In addition to religious activities, the churches in Northeast and Northwest were instrumental in providing community leadership, childhood education, and information on public and social issues. By 1900, there were nine black churches in the area, and many more would follow. Four of the earliest churches are still active in the community.
The Big Lick Colored Baptist Church was established in 1867, developing out of Bible study classes for black residents taught by Dr. Charles Cocke, founder of Hollins College. Later known as the First Baptist Church (Colored), the congregation bought a lot and built a new structure in 1898. The Roanoke Times reported that the new building "impresses the visitor as being the handsomest colored church in the city." One of the longest-serving ministers of the church was Reverend A.L. James. Pastor for over thirty years, James also served on the Library Committee, the Burrell Memorial Hospital Association board, and was Vice President of the Negro Organization Society of Virginia, an organization that promoted community self-improvement for African-Americans during the Jim Crow era. He founded, edited and published The Church News, the only black newspaper in Southwest Virginia at the time. In 1982, the church built a new sanctuary; the old church was listed on the National Register
of Historic Places until it was destroyed by fire in 1995.
St. Paul Methodist Church moved in the early 1880s to a church on the corner of Henry and High Streets, in a building that was once home to Greene Memorial Methodist Church (which had relocated to downtown). After 35 years on Henry Street, the church moved to its current location on Fifth Street, in the former St. James Methodist Episcopal Church. The entire congregation celebrated the move in a procession from the old church to their new one. Like many church ministers of the day, St. Paul's Reverend D. W. Harth served in many capacities, including as principal of the Gainsboro School and as a practicing attorney.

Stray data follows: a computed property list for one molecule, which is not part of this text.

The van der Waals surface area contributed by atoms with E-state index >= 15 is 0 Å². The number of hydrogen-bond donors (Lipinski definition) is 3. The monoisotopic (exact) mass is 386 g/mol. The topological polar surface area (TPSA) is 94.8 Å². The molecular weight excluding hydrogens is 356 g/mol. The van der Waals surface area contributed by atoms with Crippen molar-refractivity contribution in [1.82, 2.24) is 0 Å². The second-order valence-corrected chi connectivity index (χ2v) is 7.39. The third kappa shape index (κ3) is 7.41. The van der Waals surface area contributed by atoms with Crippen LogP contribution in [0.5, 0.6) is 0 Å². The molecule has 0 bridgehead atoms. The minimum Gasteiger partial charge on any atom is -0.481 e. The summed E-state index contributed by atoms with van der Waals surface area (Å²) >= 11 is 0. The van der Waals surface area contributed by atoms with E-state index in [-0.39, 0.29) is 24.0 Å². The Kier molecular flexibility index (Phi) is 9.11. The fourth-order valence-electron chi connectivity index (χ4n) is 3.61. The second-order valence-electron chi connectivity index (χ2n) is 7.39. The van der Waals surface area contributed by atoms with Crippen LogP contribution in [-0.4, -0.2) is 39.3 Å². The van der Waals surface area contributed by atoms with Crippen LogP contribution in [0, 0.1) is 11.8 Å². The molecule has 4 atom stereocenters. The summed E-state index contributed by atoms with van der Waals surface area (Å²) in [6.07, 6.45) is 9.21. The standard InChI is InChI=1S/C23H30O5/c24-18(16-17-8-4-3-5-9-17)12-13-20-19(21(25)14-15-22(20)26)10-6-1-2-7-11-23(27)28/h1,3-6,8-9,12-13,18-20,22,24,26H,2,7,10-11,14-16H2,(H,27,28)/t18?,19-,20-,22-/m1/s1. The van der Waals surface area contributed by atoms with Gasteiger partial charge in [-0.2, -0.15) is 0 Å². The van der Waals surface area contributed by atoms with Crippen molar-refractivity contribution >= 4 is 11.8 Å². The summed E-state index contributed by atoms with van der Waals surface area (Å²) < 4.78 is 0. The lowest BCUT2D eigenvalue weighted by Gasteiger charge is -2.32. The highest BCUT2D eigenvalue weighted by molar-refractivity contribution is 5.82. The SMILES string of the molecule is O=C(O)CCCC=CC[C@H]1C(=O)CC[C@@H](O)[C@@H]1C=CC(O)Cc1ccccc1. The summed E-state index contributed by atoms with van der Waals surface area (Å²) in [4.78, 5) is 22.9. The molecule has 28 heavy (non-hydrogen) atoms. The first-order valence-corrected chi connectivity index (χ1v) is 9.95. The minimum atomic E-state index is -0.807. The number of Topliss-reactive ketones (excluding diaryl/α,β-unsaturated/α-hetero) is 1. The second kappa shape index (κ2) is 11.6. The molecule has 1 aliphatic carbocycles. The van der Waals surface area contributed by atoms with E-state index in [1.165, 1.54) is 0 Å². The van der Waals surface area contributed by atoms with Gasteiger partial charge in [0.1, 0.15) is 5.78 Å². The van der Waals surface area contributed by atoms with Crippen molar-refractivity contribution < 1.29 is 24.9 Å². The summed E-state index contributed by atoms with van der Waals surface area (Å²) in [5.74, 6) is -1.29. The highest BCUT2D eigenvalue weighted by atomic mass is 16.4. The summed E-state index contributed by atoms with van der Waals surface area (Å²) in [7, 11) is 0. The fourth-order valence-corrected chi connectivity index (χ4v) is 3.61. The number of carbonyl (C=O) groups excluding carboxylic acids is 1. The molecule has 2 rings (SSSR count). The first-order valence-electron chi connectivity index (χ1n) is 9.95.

The original Fifth Avenue Presbyterian Church (constructed in 1898) featured a stained-glass window dedicated to Confederate General Stonewall Jackson. The window was designed in 1906 by Reverend Lylburn Downing, the church pastor; it honors Jackson's legacy of teaching Sunday school to blacks, including Downing's parents, in Lexington, Virginia. When the original church burned in the 1950s, the congregation built a new church at the same location (Patton Avenue, which was formerly Fifth Avenue). The window was salvaged from the burned structure and is the centerpiece of the new sanctuary.
Reverend Downing served as the pastor of Fifth Avenue Presbyterian Church for over forty years,
until his death in 1937. He was a probation officer, supervisor of a home for delinquent youths, served on the Library Committee and was a member of various social organizations. For twenty years, he was the only black member of the Roanoke Republican Committee.
Park Street Baptist was established in 1892 by five members who met in a building on Park Street (now Fifth Street). Four years later, the congregation built a new structure at the corner of McDowell and Peach Road, and changed the name of the church to Hill Street Baptist. The church was remodeled and expanded in the mid-1900s, but was later demolished during urban renewal efforts of the 1970s. In 1980, the congregation built a new church in the neighborhood on Madison Avenue, where they continue to worship.